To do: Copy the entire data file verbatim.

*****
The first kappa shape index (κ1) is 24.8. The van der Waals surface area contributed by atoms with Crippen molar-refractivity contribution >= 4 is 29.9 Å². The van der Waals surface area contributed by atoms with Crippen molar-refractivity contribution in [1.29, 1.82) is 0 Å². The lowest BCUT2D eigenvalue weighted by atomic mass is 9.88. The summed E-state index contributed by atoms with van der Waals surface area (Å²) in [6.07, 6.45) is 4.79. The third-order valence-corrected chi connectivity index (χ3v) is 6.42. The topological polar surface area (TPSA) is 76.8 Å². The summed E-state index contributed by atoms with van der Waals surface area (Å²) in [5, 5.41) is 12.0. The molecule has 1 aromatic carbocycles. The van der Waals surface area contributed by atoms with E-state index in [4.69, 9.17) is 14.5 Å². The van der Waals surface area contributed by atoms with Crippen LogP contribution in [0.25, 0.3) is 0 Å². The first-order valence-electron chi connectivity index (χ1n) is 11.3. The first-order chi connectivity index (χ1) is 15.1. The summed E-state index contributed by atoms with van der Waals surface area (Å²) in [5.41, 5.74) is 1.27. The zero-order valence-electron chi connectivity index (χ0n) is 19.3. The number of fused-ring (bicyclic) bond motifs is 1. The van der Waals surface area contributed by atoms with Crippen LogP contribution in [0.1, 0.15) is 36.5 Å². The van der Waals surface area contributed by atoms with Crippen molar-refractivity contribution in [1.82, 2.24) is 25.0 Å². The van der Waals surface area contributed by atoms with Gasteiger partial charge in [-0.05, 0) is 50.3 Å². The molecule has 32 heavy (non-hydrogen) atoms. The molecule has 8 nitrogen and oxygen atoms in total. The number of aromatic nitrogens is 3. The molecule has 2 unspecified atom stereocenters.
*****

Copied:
The first kappa shape index (κ1) is 24.8. The van der Waals surface area contributed by atoms with Crippen molar-refractivity contribution >= 4 is 29.9 Å². The van der Waals surface area contributed by atoms with Crippen molar-refractivity contribution in [1.29, 1.82) is 0 Å². The lowest BCUT2D eigenvalue weighted by atomic mass is 9.88. The summed E-state index contributed by atoms with van der Waals surface area (Å²) in [6.07, 6.45) is 4.79. The third-order valence-corrected chi connectivity index (χ3v) is 6.42. The topological polar surface area (TPSA) is 76.8 Å². The summed E-state index contributed by atoms with van der Waals surface area (Å²) in [5, 5.41) is 12.0. The molecule has 1 aromatic carbocycles. The van der Waals surface area contributed by atoms with E-state index in [4.69, 9.17) is 14.5 Å². The van der Waals surface area contributed by atoms with Crippen LogP contribution in [0.25, 0.3) is 0 Å². The first-order valence-electron chi connectivity index (χ1n) is 11.3. The first-order chi connectivity index (χ1) is 15.1. The summed E-state index contributed by atoms with van der Waals surface area (Å²) in [5.41, 5.74) is 1.27. The zero-order valence-electron chi connectivity index (χ0n) is 19.3. The number of fused-ring (bicyclic) bond motifs is 1. The van der Waals surface area contributed by atoms with Crippen LogP contribution in [0.1, 0.15) is 36.5 Å². The van der Waals surface area contributed by atoms with Crippen molar-refractivity contribution in [1.82, 2.24) is 25.0 Å². The van der Waals surface area contributed by atoms with Gasteiger partial charge in [-0.05, 0) is 50.3 Å². The molecule has 32 heavy (non-hydrogen) atoms. The molecule has 8 nitrogen and oxygen atoms in total. The number of aromatic nitrogens is 3. The molecule has 2 unspecified atom stereocenters.